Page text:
WASHINGTON (IPS) - Mahmoud Abbas, the 74-year-old leader of the Palestinian Fatah movement, registered a significant achievement in holding the movement's Sixth General Conference, which has been wrapping up its business in Bethlehem in the Israeli-occupied West Bank this week.
But veteran Palestinian analysts say Abbas's biggest internal political challenges still lie ahead. Many of these challenges, they note, stem directly from the compromises he made to be able to convene the conference at all -- and to ensure that it presented the trappings of success in the form of a political platform and leadership elections.
One of the biggest compromises was linked to the decision to hold the conference inside the Israeli-occupied West Bank. That meant there were numerous long time Fatah activists from the demographically weighty Palestinian diaspora -- and from Gaza -- who were barred from attending by Israel.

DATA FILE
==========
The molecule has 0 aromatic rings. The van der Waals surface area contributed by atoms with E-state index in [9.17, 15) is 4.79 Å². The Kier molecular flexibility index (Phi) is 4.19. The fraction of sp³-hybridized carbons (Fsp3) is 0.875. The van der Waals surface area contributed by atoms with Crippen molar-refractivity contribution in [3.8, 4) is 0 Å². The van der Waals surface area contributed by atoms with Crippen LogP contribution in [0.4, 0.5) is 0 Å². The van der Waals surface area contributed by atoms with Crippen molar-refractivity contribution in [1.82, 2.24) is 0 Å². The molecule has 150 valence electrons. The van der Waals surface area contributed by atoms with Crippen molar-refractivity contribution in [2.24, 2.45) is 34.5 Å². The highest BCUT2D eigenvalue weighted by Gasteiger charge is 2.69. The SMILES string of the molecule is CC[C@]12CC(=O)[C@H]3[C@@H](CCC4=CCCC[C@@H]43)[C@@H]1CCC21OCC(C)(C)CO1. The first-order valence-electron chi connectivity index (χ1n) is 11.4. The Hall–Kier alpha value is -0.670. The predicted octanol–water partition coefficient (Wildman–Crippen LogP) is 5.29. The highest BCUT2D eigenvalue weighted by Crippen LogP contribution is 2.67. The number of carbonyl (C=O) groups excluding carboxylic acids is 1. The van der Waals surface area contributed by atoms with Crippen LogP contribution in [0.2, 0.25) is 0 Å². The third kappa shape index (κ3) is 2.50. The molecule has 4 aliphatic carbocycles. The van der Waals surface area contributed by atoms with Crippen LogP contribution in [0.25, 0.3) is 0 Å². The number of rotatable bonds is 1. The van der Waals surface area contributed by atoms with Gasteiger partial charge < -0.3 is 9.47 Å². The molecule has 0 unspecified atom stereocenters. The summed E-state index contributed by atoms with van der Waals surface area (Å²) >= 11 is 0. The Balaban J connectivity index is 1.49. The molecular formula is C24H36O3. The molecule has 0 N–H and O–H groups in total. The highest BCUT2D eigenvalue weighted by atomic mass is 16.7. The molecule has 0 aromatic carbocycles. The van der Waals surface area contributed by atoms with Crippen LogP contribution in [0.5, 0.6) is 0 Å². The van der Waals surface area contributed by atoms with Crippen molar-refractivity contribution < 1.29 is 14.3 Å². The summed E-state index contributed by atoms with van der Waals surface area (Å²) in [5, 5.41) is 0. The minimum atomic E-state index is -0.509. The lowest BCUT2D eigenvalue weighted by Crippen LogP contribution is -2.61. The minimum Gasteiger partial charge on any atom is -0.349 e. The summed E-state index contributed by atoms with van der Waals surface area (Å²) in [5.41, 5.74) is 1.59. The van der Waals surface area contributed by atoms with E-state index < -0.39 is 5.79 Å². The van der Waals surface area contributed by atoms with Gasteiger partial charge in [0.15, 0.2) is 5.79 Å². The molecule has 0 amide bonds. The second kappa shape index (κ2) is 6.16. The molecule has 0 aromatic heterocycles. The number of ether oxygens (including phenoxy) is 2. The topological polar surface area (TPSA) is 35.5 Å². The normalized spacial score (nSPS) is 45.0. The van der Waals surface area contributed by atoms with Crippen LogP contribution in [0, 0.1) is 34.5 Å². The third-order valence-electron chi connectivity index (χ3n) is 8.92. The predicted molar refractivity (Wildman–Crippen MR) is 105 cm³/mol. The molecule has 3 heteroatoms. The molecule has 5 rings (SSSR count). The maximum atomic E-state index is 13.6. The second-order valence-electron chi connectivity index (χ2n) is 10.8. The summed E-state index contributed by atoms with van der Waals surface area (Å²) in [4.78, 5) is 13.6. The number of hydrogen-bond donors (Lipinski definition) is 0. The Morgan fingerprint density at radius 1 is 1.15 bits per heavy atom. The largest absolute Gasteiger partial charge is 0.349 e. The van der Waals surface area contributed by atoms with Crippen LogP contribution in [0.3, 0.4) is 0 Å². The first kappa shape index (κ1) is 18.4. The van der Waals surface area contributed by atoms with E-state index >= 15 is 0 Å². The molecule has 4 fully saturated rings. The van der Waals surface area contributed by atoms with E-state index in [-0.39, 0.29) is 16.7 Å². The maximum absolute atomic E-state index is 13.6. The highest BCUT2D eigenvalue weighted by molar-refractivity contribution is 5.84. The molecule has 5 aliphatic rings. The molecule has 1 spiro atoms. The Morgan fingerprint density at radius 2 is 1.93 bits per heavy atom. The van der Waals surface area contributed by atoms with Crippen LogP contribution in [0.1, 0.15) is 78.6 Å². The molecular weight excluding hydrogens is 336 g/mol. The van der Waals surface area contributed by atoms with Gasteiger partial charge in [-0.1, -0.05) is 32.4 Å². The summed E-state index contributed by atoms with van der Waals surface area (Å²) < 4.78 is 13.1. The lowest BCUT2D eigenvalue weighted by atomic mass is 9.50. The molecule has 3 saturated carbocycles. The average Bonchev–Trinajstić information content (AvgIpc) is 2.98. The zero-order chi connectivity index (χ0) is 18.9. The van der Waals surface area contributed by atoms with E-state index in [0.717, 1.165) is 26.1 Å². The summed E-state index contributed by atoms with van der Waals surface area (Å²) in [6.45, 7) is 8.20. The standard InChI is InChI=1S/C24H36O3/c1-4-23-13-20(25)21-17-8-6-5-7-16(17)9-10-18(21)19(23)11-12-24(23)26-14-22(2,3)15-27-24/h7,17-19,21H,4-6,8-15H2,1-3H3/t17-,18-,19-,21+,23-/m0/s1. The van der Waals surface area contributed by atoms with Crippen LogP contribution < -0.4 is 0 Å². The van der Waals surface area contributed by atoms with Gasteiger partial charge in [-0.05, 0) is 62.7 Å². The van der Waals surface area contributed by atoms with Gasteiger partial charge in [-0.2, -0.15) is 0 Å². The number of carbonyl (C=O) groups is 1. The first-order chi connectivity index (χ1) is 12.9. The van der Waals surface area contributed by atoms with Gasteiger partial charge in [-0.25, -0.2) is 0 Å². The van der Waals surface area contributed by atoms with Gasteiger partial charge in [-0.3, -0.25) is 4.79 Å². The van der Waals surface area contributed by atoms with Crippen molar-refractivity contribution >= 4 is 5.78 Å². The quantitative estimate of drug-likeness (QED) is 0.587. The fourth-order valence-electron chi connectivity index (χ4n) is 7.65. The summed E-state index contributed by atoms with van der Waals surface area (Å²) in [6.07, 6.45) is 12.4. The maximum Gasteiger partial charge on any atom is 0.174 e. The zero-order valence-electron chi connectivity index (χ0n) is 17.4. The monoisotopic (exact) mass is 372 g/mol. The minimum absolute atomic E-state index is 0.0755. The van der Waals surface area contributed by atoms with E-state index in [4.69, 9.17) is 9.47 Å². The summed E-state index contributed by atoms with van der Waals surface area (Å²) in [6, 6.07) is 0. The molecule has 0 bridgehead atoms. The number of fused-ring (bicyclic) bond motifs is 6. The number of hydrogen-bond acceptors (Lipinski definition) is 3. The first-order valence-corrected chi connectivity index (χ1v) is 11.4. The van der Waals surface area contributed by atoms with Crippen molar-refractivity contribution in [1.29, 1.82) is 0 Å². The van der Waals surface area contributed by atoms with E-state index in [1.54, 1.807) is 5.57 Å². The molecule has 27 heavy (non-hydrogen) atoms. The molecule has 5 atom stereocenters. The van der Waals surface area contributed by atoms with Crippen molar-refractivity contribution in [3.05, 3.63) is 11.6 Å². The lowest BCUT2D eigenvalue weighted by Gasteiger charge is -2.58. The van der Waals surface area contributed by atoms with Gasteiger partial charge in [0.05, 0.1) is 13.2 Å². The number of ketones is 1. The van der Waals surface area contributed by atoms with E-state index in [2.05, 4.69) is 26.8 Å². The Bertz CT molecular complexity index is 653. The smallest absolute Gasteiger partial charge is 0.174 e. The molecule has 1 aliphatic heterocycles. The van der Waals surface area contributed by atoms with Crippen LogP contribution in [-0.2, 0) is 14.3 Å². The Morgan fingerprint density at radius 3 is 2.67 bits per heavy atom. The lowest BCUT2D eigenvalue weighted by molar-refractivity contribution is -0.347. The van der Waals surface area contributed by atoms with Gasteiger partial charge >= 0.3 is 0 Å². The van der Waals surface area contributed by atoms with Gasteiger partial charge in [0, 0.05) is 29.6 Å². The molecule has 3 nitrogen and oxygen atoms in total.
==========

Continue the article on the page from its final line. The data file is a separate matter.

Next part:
An additional 470 Fatah members from Gaza were barred from attending by the Islamist movement, Hamas, which now controls Gaza. Hamas said it would only allow Fatah's delegates to travel to Bethlehem if Fatah released all or most of the numerous Hamas people it has imprisoned in the West Bank. Fatah refused.
The Fatah members trapped in Gaza took part in the conference's leadership elections by phone and email.
To no one's surprise a large majority of the conference's 2,241 attendees ended up being West Bankers. For a movement that was founded -- around 50 years ago -- in the Palestinian diaspora and was based on the urgent political demands of the exiled Palestinians, that fact alone marked a sea-change.
The massive swing to West Bankers' predominance in the movement was also evident in the first round of elections. Of the 19 people -- all male -- elected to the Central Committee (CC), one was from Gaza and two from the diaspora. The rest are all West Bankers.